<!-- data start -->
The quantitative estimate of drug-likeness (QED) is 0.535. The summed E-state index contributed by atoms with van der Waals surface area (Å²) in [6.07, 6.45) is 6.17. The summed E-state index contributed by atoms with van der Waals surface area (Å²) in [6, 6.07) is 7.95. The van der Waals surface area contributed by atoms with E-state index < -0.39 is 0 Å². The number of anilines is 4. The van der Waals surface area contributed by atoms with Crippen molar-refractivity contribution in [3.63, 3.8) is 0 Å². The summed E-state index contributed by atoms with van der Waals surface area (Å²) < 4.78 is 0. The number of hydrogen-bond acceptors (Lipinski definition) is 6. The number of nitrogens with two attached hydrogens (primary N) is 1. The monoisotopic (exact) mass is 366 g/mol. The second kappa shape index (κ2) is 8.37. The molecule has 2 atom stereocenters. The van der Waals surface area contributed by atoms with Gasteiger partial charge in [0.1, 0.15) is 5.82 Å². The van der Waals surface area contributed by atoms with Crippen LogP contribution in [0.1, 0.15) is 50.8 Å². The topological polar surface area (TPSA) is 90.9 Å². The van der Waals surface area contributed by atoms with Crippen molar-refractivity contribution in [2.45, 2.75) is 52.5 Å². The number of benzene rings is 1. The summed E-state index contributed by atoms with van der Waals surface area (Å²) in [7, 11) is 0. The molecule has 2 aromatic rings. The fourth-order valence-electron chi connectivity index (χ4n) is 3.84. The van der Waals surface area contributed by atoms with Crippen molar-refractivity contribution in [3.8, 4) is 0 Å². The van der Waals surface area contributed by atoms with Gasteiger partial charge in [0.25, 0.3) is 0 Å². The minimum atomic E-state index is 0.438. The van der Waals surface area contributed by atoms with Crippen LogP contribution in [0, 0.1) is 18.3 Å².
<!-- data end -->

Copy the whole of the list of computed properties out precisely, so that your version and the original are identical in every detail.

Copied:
The quantitative estimate of drug-likeness (QED) is 0.535. The summed E-state index contributed by atoms with van der Waals surface area (Å²) in [6.07, 6.45) is 6.17. The summed E-state index contributed by atoms with van der Waals surface area (Å²) in [6, 6.07) is 7.95. The van der Waals surface area contributed by atoms with E-state index < -0.39 is 0 Å². The number of anilines is 4. The van der Waals surface area contributed by atoms with Crippen molar-refractivity contribution in [3.63, 3.8) is 0 Å². The summed E-state index contributed by atoms with van der Waals surface area (Å²) < 4.78 is 0. The number of hydrogen-bond acceptors (Lipinski definition) is 6. The number of nitrogens with two attached hydrogens (primary N) is 1. The monoisotopic (exact) mass is 366 g/mol. The second kappa shape index (κ2) is 8.37. The molecule has 2 atom stereocenters. The van der Waals surface area contributed by atoms with Gasteiger partial charge in [0.1, 0.15) is 5.82 Å². The van der Waals surface area contributed by atoms with Crippen LogP contribution in [0.1, 0.15) is 50.8 Å². The topological polar surface area (TPSA) is 90.9 Å². The van der Waals surface area contributed by atoms with Crippen molar-refractivity contribution in [2.45, 2.75) is 52.5 Å². The number of benzene rings is 1. The summed E-state index contributed by atoms with van der Waals surface area (Å²) in [7, 11) is 0. The molecule has 2 aromatic rings. The fourth-order valence-electron chi connectivity index (χ4n) is 3.84. The van der Waals surface area contributed by atoms with Crippen molar-refractivity contribution in [3.8, 4) is 0 Å². The van der Waals surface area contributed by atoms with Gasteiger partial charge in [0.25, 0.3) is 0 Å². The minimum atomic E-state index is 0.438. The van der Waals surface area contributed by atoms with Crippen LogP contribution in [0, 0.1) is 18.3 Å².